Internal Facebook report found algorithms drove people apart: report

Internal Facebook report found algorithms drove people apart: report
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Facebook executives ignored information from an internal report that found the social media site’s algorithm cultivated tribal behavior and political divisiveness, according to The Wall Street Journal.

“Our algorithms exploit the human brain’s attraction to divisiveness,” read a slide from a 2018 presentation of the study, according to the Journal. 

The report found that “If left unchecked” Facebook would feed users “more and more divisive content in an effort to gain user attention & increase time on the platform.”


According to the Journal, the 2018 study and previous internal studies found that the algorithms were responsible for their growth.

While discussing potential changes, Facebook found that amending the algorithm would disproportionately affect conservative users just as the company was facing accusations of having a political bias.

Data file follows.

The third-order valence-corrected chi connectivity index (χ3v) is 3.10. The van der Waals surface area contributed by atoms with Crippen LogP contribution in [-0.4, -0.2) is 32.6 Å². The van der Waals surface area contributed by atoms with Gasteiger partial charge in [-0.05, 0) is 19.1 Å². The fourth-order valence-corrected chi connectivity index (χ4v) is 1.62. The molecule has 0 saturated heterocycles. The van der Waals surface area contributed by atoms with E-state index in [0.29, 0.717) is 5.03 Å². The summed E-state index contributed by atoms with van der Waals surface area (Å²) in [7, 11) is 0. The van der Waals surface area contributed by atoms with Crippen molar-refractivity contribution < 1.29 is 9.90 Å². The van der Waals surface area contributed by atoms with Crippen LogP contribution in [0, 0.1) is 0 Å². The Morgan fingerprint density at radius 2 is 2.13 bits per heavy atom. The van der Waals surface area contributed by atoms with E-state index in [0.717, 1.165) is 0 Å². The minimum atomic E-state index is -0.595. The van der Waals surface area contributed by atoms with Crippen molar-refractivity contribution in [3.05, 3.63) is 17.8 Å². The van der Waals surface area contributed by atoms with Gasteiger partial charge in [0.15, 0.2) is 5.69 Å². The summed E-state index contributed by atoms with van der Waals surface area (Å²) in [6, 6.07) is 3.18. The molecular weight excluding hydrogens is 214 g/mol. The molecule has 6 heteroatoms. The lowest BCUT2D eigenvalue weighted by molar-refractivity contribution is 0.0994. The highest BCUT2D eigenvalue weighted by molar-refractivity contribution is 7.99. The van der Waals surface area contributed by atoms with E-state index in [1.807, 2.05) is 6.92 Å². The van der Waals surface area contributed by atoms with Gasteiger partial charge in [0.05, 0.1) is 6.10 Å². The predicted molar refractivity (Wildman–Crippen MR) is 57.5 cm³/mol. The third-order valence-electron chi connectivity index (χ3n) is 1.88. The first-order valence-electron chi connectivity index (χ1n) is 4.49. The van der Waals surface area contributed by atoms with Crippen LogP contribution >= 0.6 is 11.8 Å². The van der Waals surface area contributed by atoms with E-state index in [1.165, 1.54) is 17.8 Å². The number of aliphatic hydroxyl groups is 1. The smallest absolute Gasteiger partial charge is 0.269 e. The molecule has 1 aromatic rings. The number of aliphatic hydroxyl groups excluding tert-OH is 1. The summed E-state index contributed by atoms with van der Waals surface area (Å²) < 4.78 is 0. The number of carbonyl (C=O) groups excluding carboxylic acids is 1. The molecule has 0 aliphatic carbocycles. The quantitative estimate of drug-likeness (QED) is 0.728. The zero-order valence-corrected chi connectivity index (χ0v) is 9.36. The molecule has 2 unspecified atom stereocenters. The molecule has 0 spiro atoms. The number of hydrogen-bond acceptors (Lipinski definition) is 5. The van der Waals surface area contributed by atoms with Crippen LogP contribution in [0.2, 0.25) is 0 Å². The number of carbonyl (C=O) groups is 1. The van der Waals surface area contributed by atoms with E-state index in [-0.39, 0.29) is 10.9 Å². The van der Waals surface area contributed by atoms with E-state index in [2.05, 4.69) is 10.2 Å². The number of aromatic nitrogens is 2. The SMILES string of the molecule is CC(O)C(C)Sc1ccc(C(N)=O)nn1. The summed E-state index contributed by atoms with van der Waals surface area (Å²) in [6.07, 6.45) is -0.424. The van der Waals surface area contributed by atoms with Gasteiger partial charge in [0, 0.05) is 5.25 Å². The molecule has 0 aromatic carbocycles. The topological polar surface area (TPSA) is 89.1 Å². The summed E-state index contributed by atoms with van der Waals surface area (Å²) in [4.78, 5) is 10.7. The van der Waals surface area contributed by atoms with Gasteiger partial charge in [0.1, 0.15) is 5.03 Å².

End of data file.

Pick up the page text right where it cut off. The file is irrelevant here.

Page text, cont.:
Facebook, which spent the years following the 2016 election grappling with the ethical dilemmas on how their platform presented content to users, began deciding how to prioritize “user engagement.”

The company spent much of 2017 and 2018 seeking to address the issue by assigning engineers and researchers to a cross-jurisdictional task force dubbed “Common Ground” and employees in newly created “Integrity Teams” embedded around the company.

The Common Ground was disbanded and the Integrity Teams still operate, though many senior staffers left the company or now work on Facebook’s Instagram platform, according to the Journal.

A  spokesperson for Facebook told The Hill that the company has "learned a lot since 2016" and is "not the same company today."


"We’ve built a robust integrity team, strengthened our policies and practices to limit harmful content, and used research to understand our platform's impact on society so we continue to improve," they continued. "Just this past February we announced $2M in funding to support independent research proposals on polarization."

Chris Mill Rodrigo contributed to this report.

Updated: 7:55 p.m.